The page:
by Stephanie Lopes
Oh no! My child was sitting a little too close to the edge of the couch and then – bam! Whether a baby, a school-aged child or an older relative, a fall can make a caregiver’s heart drop with worry.
“Falls are inevitable, but injuries are preventable!” says Dr. Max Vercruyssen, president of Hawaii Academy and self-described fall advocate.
“Keeping children from becoming injured should emphasize engineering/selecting safe environments for play that decrease the probability of unintentional falls and encourage the practice of safe falling (ground contact) maneuvers,” he continues.
In addition to offering trampoline, tumbling, gymnastics and fitness/ninja training for all ages and abilities at its Honolulu, Pearl Harbor and Waipahu locations, Hawaii Academy also offers safe falling workshops – for all ages and activities.
And, safe falling is important, as falls are the most common cause of injury visits to the emergency room for young children in the U.S., according to Stanford Medicine. Falls can cause open wounds, fractures, brain injuries and other severe injuries.
Taking steps to ensure children are playing in a safe space and knowing age-appropriate safe falling techniques can help mitigate injuries from falls.
Select a safe space to play.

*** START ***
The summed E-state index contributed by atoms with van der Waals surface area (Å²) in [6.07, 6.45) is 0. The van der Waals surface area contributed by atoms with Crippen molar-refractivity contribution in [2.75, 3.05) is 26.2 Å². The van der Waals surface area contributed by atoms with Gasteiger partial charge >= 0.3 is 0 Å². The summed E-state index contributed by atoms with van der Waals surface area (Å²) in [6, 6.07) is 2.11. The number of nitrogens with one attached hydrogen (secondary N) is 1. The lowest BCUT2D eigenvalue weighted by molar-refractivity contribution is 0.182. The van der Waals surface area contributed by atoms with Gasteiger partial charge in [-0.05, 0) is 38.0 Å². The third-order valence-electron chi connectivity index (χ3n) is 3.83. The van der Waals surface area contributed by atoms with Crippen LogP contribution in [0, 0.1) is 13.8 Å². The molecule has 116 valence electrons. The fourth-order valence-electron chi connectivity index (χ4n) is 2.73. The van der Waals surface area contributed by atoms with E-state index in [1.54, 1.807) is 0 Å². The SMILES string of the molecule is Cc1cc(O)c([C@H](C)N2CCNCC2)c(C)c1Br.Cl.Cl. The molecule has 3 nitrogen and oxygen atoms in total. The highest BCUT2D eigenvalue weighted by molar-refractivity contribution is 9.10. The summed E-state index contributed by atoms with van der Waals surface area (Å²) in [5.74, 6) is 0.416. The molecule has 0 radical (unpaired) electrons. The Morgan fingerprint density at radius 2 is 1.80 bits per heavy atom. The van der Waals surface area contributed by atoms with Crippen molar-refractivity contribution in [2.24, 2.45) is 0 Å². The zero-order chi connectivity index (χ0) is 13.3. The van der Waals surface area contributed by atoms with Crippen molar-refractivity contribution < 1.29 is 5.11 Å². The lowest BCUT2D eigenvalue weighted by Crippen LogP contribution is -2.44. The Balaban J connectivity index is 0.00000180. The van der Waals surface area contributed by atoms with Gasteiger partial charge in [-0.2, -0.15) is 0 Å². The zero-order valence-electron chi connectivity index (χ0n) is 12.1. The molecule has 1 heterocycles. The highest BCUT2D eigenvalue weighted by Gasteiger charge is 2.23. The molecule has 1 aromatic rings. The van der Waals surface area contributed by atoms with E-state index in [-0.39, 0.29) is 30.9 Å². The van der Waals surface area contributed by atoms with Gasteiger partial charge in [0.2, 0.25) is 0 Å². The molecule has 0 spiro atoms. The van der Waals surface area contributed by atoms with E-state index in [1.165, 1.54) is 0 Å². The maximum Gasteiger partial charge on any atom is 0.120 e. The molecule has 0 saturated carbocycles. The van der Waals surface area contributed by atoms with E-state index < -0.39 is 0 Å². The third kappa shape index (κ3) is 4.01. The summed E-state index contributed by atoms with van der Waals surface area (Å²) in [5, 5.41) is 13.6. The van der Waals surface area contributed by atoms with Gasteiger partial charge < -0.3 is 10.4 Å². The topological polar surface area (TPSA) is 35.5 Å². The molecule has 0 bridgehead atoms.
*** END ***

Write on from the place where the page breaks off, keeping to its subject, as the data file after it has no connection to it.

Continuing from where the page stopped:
“Please learn immediately that ‘fall prevention’ is a misnomer!” explains Vercruyssen. “To me that’s like reducing the number of drowning injuries by implementing a campaign to stay out of the water (thus ‘swimming prevention’).”
Instead of trying to completely prevent falls, which is nearly impossible, caregivers can create safe spaces for children to play.
Think soft surfaces.
Like the tumbling mats at Hawaii Academy, floor surfaces should be soft and secure to soften impacts. Slip-resistant padded mats or area rugs secured with double-sided tape on top of foam padding are good options for young children’s play spaces. Also, remember to remove clutter and other reachable toddler hazards (including electrical outlets and cords) in play areas.
Use wall mounts, brackets, braces and anchors to prevent furniture and TVs from tipping over. Add padding to sharp table corners. And, for keiki furniture, ensure it meets safety standards and is used properly (with safety straps and buckles for highchairs and changing tables, for example).
Always supervise on high places.
Closely supervise young children on top of beds, changing tables and couches to make sure they don’t accidentally roll off. Additionally, save the excitement of bunkbeds for elementary-aged children, not toddlers.
What’s outside can spark a child’s interest – and also lead to fatal falls. Install window guards; only open out-of-reach windows; remove furniture near windows; don’t rely on screens for security; and, set window rules for older children: These are a few recommendations to mitigate the risks of fatal falls through glass or screens.